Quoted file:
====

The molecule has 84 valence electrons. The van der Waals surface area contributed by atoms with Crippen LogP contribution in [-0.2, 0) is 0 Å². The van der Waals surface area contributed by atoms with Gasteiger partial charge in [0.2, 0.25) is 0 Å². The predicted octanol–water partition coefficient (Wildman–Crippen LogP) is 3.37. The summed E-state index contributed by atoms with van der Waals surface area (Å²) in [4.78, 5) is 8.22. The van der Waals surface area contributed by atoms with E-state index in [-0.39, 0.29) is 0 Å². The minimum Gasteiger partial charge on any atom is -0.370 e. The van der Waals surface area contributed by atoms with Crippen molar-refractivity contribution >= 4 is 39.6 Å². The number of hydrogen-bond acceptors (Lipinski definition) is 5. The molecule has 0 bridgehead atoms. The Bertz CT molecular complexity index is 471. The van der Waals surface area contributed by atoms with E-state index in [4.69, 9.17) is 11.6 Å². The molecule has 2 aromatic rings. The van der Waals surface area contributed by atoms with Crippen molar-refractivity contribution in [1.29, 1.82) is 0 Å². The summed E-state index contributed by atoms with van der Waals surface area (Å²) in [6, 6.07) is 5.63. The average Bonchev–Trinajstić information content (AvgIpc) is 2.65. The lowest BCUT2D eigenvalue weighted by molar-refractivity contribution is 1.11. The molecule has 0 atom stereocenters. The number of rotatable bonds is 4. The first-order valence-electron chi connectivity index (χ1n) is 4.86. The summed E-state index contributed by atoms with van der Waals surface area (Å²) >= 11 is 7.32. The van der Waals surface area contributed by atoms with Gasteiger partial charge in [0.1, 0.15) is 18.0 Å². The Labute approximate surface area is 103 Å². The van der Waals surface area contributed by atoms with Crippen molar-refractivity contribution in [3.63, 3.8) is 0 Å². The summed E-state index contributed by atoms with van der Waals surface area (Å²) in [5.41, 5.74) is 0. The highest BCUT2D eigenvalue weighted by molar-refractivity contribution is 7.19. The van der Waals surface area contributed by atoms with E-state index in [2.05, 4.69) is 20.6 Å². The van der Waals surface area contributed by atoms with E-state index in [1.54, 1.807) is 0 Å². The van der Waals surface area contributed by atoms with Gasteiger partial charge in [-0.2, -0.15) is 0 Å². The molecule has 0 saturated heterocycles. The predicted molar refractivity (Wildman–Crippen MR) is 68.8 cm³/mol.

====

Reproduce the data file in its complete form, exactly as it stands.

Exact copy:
The molecule has 84 valence electrons. The van der Waals surface area contributed by atoms with Crippen LogP contribution in [-0.2, 0) is 0 Å². The van der Waals surface area contributed by atoms with Gasteiger partial charge in [0.2, 0.25) is 0 Å². The predicted octanol–water partition coefficient (Wildman–Crippen LogP) is 3.37. The summed E-state index contributed by atoms with van der Waals surface area (Å²) in [4.78, 5) is 8.22. The van der Waals surface area contributed by atoms with E-state index in [-0.39, 0.29) is 0 Å². The minimum Gasteiger partial charge on any atom is -0.370 e. The van der Waals surface area contributed by atoms with Crippen molar-refractivity contribution >= 4 is 39.6 Å². The number of hydrogen-bond acceptors (Lipinski definition) is 5. The molecule has 0 bridgehead atoms. The Bertz CT molecular complexity index is 471. The van der Waals surface area contributed by atoms with E-state index in [4.69, 9.17) is 11.6 Å². The molecule has 2 aromatic rings. The van der Waals surface area contributed by atoms with Crippen molar-refractivity contribution in [1.29, 1.82) is 0 Å². The summed E-state index contributed by atoms with van der Waals surface area (Å²) in [6, 6.07) is 5.63. The average Bonchev–Trinajstić information content (AvgIpc) is 2.65. The lowest BCUT2D eigenvalue weighted by molar-refractivity contribution is 1.11. The molecule has 0 atom stereocenters. The number of rotatable bonds is 4. The first-order valence-electron chi connectivity index (χ1n) is 4.86. The summed E-state index contributed by atoms with van der Waals surface area (Å²) >= 11 is 7.32. The van der Waals surface area contributed by atoms with Gasteiger partial charge in [0.1, 0.15) is 18.0 Å². The Labute approximate surface area is 103 Å². The van der Waals surface area contributed by atoms with Crippen molar-refractivity contribution in [3.63, 3.8) is 0 Å². The summed E-state index contributed by atoms with van der Waals surface area (Å²) in [5.41, 5.74) is 0. The highest BCUT2D eigenvalue weighted by molar-refractivity contribution is 7.19. The van der Waals surface area contributed by atoms with E-state index in [2.05, 4.69) is 20.6 Å². The van der Waals surface area contributed by atoms with E-state index in [1.54, 1.807) is 0 Å². The van der Waals surface area contributed by atoms with Gasteiger partial charge in [-0.2, -0.15) is 0 Å². The molecule has 0 saturated heterocycles. The predicted molar refractivity (Wildman–Crippen MR) is 68.8 cm³/mol.